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I'm wondering if what really happened is more like this: an injured Wright, who has struggled for the last few seasons to get a shot at starting despite some really excellent numbers and spot starts, sees Buchholz come back and pitch well. Worried he may get kicked back to the 6th starter / mop up role, he convinces himself he's feeling better than he is, until opposing hitters tell him otherwise. Finally, he admits he might not be 100%.
 

Hee Sox Choi

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Clay Buchholz took batting practice in Oakland on Saturday.

So did David Price and Drew Pomeranz, who are both lined up to start against the Padres next week. The implication is that Buchholz will be starting in place of Steven Wright, who hasn't looked right since coming off the disabled list with a shoulder injury. Assuming the other starters stay on schedule, Buchholz would likely fill in on Tuesday night.
 

soxhop411

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“@MikeSilvermanBB: Wright can’t say if he’ll pitch again this season. His shoulder at 50% now. Seeing specialist in LA next week.”

“@bradfo: Steven Wright will not start Tuesday. Will be getting second opinion on shoulder. Farrell said everything points to Buchholz making start”
 

geoduck no quahog

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I don't understand these baseball thoroughbreds. MRI's revealed no structural damage. On August 22 Wright said he was no longer feeling any pain in his shoulder. Now it's at 50%.

I'm not questioning him at all. It's just remarkable how fragile these arms can sometimes be, particularly with a non-throwing injury.
 

soxhop411

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Brian MacPherson ‏@brianmacp 7m7 minutes ago
There's a very real chance that Steven Wright doesn't pitch again this season: http://www.providencejournal.com/sports/20160903/steven-wright-to-miss-next-start-rest-of-season-in-jeopardy…


Posted Sep. 3, 2016 at 7:51 PM

OAKLAND, Calif. -- Steven Wright will not make his scheduled start Tuesday for the Red Sox, Red Sox manager John Farrell said. Clay Buchholz is likely to get that start instead, returning to the starting rotation for the third time since he originally was bumped from it.Wright will visit a specialist in Los Angeles next week to get a second opinion on a shoulder injury that he said has "plateaued" in its recovery. That he misses the rest of the season has become a real possibility.The knuckleballer injured his shoulder diving back into second base while running the bases a month ago at Dodger Stadium. He landed on the disabled list after the injury, and he has yielded nine runs while issuing six walks in 10 innings pitched since he was activated.Before that, Wright had posted a 3.01 ERA in a career-high 22 starts and had earned his first trip to the All-Star Game."I'm no help going out there at 50 percent," he said. "The last two games, I didn't have the same effectiveness with my knuckleball. I had some pain throwing. I tried throwing through it, but it's at the point where I need another set of eyes on my shoulder.""When he tries to get his best knuckleball, which has got further exertion, that's where he feels the restriction," Farrell said." When he's not able to be his best, we've got to take a different route."Buchholz had a 6.35 ERA in his first 10 starts this season before the Red Sox shifted him to the bullpen for the first time, and he had a 6.14 ERA in three starts after he got a second chance starting in late June.A midseason adjustment to his arm slot, however, saw him regain the effectiveness of old, the effectiveness that can his struggles so maddening. He had a 2.70 ERA with 13 strikeouts and five walks in three starts while Wright was on the disabled list. He has yielded just one home run in 30 innings pitched since the All-Star break.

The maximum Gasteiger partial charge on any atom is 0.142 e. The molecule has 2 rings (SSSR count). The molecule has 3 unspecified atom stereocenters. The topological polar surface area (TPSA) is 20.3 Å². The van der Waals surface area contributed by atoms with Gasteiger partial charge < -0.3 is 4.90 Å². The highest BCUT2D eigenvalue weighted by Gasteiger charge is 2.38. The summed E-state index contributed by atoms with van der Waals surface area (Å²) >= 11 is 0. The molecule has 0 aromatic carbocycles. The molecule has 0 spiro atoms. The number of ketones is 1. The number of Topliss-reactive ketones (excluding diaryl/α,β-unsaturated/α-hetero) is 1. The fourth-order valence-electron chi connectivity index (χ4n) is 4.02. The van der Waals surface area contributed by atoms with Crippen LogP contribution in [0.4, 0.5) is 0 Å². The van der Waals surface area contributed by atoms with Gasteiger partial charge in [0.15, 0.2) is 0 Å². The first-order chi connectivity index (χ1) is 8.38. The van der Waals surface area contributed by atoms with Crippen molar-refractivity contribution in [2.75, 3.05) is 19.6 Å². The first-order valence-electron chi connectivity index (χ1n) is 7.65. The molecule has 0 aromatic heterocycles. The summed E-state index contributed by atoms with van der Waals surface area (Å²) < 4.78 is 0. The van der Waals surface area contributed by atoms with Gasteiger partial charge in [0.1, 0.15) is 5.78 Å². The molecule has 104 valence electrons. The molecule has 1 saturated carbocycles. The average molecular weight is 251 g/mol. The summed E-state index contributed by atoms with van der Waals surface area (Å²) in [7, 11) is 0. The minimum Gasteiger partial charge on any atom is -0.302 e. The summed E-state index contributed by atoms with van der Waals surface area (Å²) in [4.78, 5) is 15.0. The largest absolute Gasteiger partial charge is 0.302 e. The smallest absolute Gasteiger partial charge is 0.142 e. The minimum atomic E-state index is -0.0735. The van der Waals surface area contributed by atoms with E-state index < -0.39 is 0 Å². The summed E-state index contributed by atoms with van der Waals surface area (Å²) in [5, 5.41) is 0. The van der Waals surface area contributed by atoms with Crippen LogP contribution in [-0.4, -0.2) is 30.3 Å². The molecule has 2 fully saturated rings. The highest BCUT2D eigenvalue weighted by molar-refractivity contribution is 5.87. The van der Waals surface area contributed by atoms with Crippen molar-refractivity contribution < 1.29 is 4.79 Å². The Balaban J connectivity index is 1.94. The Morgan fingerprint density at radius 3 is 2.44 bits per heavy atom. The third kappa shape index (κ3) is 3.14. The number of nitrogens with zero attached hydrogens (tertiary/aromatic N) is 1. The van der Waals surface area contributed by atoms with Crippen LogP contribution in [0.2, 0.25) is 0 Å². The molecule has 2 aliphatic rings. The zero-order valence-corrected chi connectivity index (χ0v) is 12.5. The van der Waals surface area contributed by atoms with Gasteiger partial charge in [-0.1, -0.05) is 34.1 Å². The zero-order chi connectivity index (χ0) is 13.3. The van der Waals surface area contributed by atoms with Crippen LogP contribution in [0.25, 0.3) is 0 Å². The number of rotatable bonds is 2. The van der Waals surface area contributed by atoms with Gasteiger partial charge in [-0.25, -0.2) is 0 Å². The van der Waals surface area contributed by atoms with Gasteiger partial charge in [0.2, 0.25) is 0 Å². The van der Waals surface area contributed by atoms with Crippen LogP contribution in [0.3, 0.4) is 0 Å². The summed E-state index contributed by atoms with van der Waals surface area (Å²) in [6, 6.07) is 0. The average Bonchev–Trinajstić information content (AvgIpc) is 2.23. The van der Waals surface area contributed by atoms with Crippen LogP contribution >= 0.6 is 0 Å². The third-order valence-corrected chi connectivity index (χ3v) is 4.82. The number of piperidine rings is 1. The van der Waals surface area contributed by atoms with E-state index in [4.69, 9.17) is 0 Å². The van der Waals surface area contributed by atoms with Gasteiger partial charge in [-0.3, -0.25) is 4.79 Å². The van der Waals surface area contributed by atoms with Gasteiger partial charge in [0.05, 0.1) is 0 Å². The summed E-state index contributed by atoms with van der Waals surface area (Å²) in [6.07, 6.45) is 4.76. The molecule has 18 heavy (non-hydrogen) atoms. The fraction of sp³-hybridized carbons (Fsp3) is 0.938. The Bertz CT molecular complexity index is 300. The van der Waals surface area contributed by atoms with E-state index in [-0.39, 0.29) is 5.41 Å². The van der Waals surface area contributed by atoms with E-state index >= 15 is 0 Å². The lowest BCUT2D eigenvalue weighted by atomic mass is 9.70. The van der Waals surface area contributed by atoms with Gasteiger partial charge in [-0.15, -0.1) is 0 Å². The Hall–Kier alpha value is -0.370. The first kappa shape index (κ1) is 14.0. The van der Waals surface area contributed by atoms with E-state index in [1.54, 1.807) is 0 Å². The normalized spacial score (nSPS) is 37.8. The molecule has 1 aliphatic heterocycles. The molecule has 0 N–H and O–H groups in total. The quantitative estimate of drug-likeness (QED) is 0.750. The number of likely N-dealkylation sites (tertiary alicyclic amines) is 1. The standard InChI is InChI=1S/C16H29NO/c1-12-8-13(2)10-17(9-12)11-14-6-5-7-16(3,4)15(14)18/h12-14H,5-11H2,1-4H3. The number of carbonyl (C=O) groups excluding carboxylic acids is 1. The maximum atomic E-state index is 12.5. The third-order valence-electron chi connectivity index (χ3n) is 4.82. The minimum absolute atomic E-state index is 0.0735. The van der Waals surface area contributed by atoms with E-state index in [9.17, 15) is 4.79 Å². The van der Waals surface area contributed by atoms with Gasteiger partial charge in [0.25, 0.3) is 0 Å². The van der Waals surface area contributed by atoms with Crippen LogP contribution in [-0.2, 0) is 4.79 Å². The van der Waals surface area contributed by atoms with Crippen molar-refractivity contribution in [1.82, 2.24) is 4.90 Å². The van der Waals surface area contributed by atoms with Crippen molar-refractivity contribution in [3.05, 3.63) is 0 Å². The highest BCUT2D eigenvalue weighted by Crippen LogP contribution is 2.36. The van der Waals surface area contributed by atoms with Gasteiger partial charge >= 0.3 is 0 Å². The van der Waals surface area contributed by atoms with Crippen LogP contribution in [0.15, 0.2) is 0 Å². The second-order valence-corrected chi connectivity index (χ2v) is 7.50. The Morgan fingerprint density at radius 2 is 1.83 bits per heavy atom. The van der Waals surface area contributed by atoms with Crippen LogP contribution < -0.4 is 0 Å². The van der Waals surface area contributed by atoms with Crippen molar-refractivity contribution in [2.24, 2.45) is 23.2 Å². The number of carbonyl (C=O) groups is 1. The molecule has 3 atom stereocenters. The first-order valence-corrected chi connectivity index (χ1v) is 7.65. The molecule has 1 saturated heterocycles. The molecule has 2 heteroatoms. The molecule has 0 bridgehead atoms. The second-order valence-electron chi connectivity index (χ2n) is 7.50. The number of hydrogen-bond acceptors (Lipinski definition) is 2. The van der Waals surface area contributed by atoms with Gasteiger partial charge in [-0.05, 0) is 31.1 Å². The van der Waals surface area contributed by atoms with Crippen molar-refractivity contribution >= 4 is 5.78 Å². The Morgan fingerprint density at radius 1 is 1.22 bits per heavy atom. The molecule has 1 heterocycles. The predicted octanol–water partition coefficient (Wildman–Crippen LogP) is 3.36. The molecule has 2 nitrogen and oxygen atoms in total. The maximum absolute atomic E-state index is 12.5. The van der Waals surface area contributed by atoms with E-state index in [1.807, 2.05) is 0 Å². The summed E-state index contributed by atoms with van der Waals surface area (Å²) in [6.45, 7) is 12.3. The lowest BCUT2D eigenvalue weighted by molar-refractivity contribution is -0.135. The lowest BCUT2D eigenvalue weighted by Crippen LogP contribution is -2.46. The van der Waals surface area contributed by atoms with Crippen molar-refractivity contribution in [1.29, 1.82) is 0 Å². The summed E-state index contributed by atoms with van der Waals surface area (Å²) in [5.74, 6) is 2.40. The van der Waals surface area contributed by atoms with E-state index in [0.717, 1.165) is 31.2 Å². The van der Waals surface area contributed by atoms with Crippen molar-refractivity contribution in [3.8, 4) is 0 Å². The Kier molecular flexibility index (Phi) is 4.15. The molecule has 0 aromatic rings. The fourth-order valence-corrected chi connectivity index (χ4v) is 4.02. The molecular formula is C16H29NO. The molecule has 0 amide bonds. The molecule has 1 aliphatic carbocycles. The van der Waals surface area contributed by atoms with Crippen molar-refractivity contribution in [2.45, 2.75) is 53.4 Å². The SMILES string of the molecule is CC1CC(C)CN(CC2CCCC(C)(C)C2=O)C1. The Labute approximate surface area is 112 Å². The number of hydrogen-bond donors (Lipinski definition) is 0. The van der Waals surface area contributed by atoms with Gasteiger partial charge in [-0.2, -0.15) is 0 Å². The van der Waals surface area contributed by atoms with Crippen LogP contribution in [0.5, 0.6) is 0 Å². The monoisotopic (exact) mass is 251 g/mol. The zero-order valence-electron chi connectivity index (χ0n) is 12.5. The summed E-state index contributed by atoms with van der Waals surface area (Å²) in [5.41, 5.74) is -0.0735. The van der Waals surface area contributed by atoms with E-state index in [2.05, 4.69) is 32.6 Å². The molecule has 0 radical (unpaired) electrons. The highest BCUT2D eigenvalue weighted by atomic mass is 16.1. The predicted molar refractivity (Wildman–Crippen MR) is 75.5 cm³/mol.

Montana Fan

Member
SoSH Member
Oct 18, 2000
9,184
Twin Bridges, Mt.
“@MikeSilvermanBB: Wright can’t say if he’ll pitch again this season. His shoulder at 50% now. Seeing specialist in LA next week.”

“@bradfo: Steven Wright will not start Tuesday. Will be getting second opinion on shoulder. Farrell said everything points to Buchholz making start”
God fucking dammit!
 

Plympton91

bubble burster
SoSH Member
Oct 19, 2008
12,408
Wow. Can someone explain this to me?

1. Wright lied about feeling better and the the Red Soc relied on him telling the truth so didn't do any standard battery of strength tests to determine this 59% number

2. The Red Sox doctors are incompetent

3. The Red Sox out an injured pitcher on the mound during a pennant race because the. Ill own was so bad they needed Buxhholz out there.


Ugh!


None of those are pretty.
 

Van Everyman

Member
SoSH Member
Apr 30, 2009
27,681
Newton
Wow. Can someone explain this to me?

1. Wright lied about feeling better and the the Red Soc relied on him telling the truth so didn't do any standard battery of strength tests to determine this 59% number

2. The Red Sox doctors are incompetent

3. The Red Sox out an injured pitcher on the mound during a pennant race because the. Ill own was so bad they needed Buxhholz out there.


Ugh!


None of those are pretty.
Why does there need to be someone at fault here? Maybe he thought he was starting to feel better or felt better enough to pitch and then felt crappy once he actually did pitch or afterwards.
 

Snodgrass'Muff

oppresses WARmongers
SoSH Member
Mar 11, 2008
27,644
Roanoke, VA
Or maybe he's a knuckleballer who was outperforming his peripherals and his talent level was never that of a top of the rotation guy. I don't think we need to look for reasons why Steven Wright was struggling in July beyond the random variation that all pitchers see during a season, especially knuckleballers.